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December 8, 1923


Author Affiliations

Los Angeles

JAMA. 1923;81(23):1951-1952. doi:10.1001/jama.1923.26510230001012

Several methods of facilitating the rapid recovery of tubercle bacilli from inoculated guinea-pigs have been suggested. Intraperitoneal inoculation requires at least six weeks for the satisfactory development of lesions, subcutaneous inoculation at least four weeks. Exposure to roentgen rays previous to inoculation has been suggested to increase the susceptibility and make possible a recovery of the tubercle bacillus in two weeks. With intrahepatic inoculation, a search for tuberculous abscess is made after two weeks. All these methods require killing the animal, the test is interrupted, and further observation is impossible, particularly in apparently negative or doubtful cases. Besides, it may be necessary in some of these tests to make tissue examinations in order to arrive at a diagnosis.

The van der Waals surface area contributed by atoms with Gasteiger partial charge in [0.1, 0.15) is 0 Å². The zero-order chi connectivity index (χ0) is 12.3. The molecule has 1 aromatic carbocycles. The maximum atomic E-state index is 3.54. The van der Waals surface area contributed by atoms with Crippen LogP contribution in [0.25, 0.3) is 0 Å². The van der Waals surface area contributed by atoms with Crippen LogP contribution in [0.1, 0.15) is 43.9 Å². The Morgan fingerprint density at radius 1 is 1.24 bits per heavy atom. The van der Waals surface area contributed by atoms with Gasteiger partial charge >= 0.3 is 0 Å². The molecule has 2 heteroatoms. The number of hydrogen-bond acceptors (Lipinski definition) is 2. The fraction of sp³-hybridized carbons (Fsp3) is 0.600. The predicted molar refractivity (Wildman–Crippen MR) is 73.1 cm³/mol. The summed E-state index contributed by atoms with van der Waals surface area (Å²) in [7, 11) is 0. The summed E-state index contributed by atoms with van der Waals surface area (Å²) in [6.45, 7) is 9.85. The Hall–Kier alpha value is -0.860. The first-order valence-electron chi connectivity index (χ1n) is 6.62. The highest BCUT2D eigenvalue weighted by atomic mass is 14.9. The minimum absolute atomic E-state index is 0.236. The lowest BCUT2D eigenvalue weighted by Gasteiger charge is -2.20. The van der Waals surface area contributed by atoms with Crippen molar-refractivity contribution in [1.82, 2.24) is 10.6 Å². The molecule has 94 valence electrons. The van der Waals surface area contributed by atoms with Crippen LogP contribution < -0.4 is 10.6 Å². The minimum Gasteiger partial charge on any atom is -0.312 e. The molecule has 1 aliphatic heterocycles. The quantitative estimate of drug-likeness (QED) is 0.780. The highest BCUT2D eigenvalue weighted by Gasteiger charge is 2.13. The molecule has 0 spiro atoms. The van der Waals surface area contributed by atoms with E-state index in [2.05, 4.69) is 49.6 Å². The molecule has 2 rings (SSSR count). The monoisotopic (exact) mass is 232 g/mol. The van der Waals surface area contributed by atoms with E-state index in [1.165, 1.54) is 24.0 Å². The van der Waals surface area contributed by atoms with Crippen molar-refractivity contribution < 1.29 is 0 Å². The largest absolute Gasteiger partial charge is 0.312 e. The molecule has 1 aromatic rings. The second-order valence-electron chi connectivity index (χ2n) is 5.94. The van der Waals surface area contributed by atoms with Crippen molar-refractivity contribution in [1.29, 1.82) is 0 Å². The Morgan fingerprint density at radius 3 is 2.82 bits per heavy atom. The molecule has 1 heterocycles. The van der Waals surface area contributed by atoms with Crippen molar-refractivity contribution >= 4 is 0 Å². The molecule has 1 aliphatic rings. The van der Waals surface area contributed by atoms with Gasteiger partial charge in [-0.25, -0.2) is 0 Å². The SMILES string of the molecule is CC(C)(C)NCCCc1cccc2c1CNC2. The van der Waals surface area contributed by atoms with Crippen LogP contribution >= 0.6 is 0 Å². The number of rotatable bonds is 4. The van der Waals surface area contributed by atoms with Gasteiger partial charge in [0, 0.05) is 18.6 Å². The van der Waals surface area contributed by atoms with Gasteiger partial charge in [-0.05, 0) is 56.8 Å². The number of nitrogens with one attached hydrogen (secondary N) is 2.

With intracutaneous inoculation, a result can be obtained in less than two weeks; the development and location of the lesion are always under observation, and the animal may be kept alive for

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